The Heads make clear that there is to be no new departure for equality. The focus on equality could now actually be considerably narrowed. The Heads define equality as meaning that all persons are equal in dignity, rights and responsibilities without regard to gender, civil status, family status, sexual orientation, religion or ultimate belief, age, disability, race (including colour, nationality, ethnic or national origin) or membership of the Traveller community.
This is narrower than the understanding of equality that the Equality Authority always applied in its strategic plans. It makes no reference to access to resources, representation, recognition and respect nor to participation in and benefit from the social, economic, political and cultural life of society. It takes no account of diversity and the reality that treatment without regard to diversity can often be discriminatory.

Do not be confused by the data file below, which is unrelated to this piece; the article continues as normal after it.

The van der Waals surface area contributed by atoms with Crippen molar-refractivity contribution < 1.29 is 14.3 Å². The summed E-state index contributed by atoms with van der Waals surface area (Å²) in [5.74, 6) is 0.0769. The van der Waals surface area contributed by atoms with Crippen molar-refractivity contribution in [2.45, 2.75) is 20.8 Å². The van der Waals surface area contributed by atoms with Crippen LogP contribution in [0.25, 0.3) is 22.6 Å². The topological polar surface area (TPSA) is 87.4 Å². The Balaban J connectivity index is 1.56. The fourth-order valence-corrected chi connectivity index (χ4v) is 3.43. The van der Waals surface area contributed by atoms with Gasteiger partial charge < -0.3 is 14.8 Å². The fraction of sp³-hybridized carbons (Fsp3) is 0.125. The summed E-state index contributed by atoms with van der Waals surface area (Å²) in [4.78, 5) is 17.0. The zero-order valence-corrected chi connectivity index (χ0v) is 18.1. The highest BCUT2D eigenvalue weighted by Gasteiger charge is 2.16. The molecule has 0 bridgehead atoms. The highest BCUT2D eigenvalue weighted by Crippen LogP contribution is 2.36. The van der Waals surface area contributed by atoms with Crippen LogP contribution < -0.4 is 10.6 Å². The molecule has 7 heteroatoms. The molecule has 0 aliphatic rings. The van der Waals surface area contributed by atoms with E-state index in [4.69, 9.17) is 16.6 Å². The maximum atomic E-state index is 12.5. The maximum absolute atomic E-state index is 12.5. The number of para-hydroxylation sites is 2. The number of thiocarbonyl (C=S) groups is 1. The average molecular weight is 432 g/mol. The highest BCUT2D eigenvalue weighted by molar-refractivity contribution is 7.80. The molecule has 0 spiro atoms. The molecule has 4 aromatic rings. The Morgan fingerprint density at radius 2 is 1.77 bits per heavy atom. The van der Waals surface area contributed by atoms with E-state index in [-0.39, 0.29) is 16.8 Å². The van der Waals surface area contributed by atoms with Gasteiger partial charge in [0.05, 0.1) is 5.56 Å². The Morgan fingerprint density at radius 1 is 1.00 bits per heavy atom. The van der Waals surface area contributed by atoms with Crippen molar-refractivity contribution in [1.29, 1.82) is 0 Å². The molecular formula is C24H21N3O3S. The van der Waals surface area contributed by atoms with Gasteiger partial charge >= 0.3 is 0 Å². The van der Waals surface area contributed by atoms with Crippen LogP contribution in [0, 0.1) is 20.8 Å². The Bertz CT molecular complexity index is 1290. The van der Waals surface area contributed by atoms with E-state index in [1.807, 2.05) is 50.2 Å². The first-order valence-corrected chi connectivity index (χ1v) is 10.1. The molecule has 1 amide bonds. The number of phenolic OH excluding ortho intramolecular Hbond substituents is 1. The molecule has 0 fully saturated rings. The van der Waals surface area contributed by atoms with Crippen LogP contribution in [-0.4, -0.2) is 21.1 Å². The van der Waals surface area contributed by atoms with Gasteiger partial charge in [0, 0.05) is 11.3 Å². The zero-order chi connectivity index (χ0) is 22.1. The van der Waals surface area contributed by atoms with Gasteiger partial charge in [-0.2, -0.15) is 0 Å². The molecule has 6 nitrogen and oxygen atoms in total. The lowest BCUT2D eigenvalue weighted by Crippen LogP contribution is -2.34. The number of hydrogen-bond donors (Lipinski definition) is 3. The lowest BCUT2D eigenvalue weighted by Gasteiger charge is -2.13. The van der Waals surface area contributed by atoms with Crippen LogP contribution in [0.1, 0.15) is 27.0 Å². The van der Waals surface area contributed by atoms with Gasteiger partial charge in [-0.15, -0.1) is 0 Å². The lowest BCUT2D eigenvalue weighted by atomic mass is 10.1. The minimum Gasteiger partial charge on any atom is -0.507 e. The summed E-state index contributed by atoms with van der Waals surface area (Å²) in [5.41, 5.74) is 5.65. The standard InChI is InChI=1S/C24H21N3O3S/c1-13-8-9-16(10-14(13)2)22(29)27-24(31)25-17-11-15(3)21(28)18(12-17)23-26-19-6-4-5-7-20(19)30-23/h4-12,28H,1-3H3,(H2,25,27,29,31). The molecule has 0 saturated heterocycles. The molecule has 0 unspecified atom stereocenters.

The Heads do make provision for a valuable leveling up of functions and powers between the Irish Human Rights Commission and the Equality Authority. However this is undermined by not addressing the narrow range of equality grounds that can be considered. These should be expanded to include ‘socio-economic status’ and ‘any other status’ and thus allow for coherent action on equality and human rights.
Then the Heads introduce an unhelpful hierarchy in the equality grounds. A specific purpose is given to the Commission to encourage the development of a culture of respect for human rights, equality and intercultural understanding, along with a specific function to promote awareness and understanding of and respect for the multicultural character of Irish society. Interculturalism is a vital element for equality but no more vital than achieving equality for women, people with disabilities, lesbian and gay people, young and old people, carers, lone parents and so many more.
Oh dear it has to be concern rather than celebration!